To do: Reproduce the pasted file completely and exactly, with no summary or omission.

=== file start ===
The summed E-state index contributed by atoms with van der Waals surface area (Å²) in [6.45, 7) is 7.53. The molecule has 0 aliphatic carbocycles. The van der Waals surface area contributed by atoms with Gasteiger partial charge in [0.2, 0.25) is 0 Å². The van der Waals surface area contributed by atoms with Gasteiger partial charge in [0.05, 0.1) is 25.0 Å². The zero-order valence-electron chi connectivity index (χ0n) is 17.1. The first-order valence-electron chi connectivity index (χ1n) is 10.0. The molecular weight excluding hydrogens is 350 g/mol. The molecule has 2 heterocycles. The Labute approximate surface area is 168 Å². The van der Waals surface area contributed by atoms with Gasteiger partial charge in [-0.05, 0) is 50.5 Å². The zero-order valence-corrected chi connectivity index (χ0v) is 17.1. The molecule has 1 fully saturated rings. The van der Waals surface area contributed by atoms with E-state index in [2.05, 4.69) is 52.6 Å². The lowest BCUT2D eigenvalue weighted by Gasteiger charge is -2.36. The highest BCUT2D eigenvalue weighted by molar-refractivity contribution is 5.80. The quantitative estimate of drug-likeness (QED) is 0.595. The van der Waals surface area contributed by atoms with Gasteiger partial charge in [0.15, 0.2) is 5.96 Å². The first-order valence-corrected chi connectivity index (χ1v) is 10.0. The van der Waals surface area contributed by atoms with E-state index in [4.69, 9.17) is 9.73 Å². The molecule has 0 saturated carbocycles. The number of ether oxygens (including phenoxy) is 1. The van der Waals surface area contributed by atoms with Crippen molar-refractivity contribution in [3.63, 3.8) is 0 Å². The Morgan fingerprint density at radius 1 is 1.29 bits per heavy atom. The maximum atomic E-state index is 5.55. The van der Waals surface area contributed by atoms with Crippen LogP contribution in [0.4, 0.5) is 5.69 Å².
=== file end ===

The summed E-state index contributed by atoms with van der Waals surface area (Å²) in [6.45, 7) is 7.53. The molecule has 0 aliphatic carbocycles. The van der Waals surface area contributed by atoms with Gasteiger partial charge in [0.2, 0.25) is 0 Å². The van der Waals surface area contributed by atoms with Gasteiger partial charge in [0.05, 0.1) is 25.0 Å². The zero-order valence-electron chi connectivity index (χ0n) is 17.1. The first-order valence-electron chi connectivity index (χ1n) is 10.0. The molecular weight excluding hydrogens is 350 g/mol. The molecule has 2 heterocycles. The Labute approximate surface area is 168 Å². The van der Waals surface area contributed by atoms with Gasteiger partial charge in [-0.05, 0) is 50.5 Å². The zero-order valence-corrected chi connectivity index (χ0v) is 17.1. The molecule has 1 fully saturated rings. The van der Waals surface area contributed by atoms with E-state index in [2.05, 4.69) is 52.6 Å². The lowest BCUT2D eigenvalue weighted by Gasteiger charge is -2.36. The highest BCUT2D eigenvalue weighted by molar-refractivity contribution is 5.80. The quantitative estimate of drug-likeness (QED) is 0.595. The van der Waals surface area contributed by atoms with Gasteiger partial charge in [0.15, 0.2) is 5.96 Å². The first-order valence-corrected chi connectivity index (χ1v) is 10.0. The van der Waals surface area contributed by atoms with E-state index in [4.69, 9.17) is 9.73 Å². The molecule has 0 saturated carbocycles. The number of ether oxygens (including phenoxy) is 1. The van der Waals surface area contributed by atoms with Crippen molar-refractivity contribution in [3.63, 3.8) is 0 Å². The Morgan fingerprint density at radius 1 is 1.29 bits per heavy atom. The maximum atomic E-state index is 5.55. The van der Waals surface area contributed by atoms with Crippen LogP contribution in [0.4, 0.5) is 5.69 Å².